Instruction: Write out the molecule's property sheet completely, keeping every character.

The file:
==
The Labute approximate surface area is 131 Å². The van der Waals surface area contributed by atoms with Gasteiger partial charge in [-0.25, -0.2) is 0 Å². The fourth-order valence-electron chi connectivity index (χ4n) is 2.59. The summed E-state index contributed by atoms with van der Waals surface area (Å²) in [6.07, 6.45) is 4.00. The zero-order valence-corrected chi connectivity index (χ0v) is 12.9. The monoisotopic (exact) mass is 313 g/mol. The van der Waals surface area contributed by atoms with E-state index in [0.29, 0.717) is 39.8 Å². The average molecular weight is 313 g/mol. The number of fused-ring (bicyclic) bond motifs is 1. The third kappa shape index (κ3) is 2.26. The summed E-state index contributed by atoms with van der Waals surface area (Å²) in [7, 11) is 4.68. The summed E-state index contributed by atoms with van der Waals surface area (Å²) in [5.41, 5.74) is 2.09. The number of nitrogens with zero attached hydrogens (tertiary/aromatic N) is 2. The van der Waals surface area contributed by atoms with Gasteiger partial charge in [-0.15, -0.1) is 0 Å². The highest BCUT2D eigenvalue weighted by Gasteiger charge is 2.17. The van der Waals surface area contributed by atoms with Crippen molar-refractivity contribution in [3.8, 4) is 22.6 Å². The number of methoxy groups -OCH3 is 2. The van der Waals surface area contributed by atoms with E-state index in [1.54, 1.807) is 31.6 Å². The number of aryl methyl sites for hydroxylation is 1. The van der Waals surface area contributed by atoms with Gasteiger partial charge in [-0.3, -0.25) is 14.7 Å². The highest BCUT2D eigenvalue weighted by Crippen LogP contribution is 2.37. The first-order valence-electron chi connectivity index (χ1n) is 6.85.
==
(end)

The Labute approximate surface area is 131 Å². The van der Waals surface area contributed by atoms with Gasteiger partial charge in [-0.25, -0.2) is 0 Å². The fourth-order valence-electron chi connectivity index (χ4n) is 2.59. The summed E-state index contributed by atoms with van der Waals surface area (Å²) in [6.07, 6.45) is 4.00. The zero-order valence-corrected chi connectivity index (χ0v) is 12.9. The monoisotopic (exact) mass is 313 g/mol. The van der Waals surface area contributed by atoms with E-state index in [0.29, 0.717) is 39.8 Å². The average molecular weight is 313 g/mol. The number of fused-ring (bicyclic) bond motifs is 1. The third kappa shape index (κ3) is 2.26. The summed E-state index contributed by atoms with van der Waals surface area (Å²) in [7, 11) is 4.68. The summed E-state index contributed by atoms with van der Waals surface area (Å²) in [5.41, 5.74) is 2.09. The number of nitrogens with zero attached hydrogens (tertiary/aromatic N) is 2. The van der Waals surface area contributed by atoms with Gasteiger partial charge in [-0.15, -0.1) is 0 Å². The highest BCUT2D eigenvalue weighted by Gasteiger charge is 2.17. The van der Waals surface area contributed by atoms with Crippen molar-refractivity contribution in [3.8, 4) is 22.6 Å². The number of methoxy groups -OCH3 is 2. The van der Waals surface area contributed by atoms with E-state index in [1.54, 1.807) is 31.6 Å². The number of aryl methyl sites for hydroxylation is 1. The van der Waals surface area contributed by atoms with Gasteiger partial charge in [-0.3, -0.25) is 14.7 Å². The highest BCUT2D eigenvalue weighted by Crippen LogP contribution is 2.37. The first-order valence-electron chi connectivity index (χ1n) is 6.85.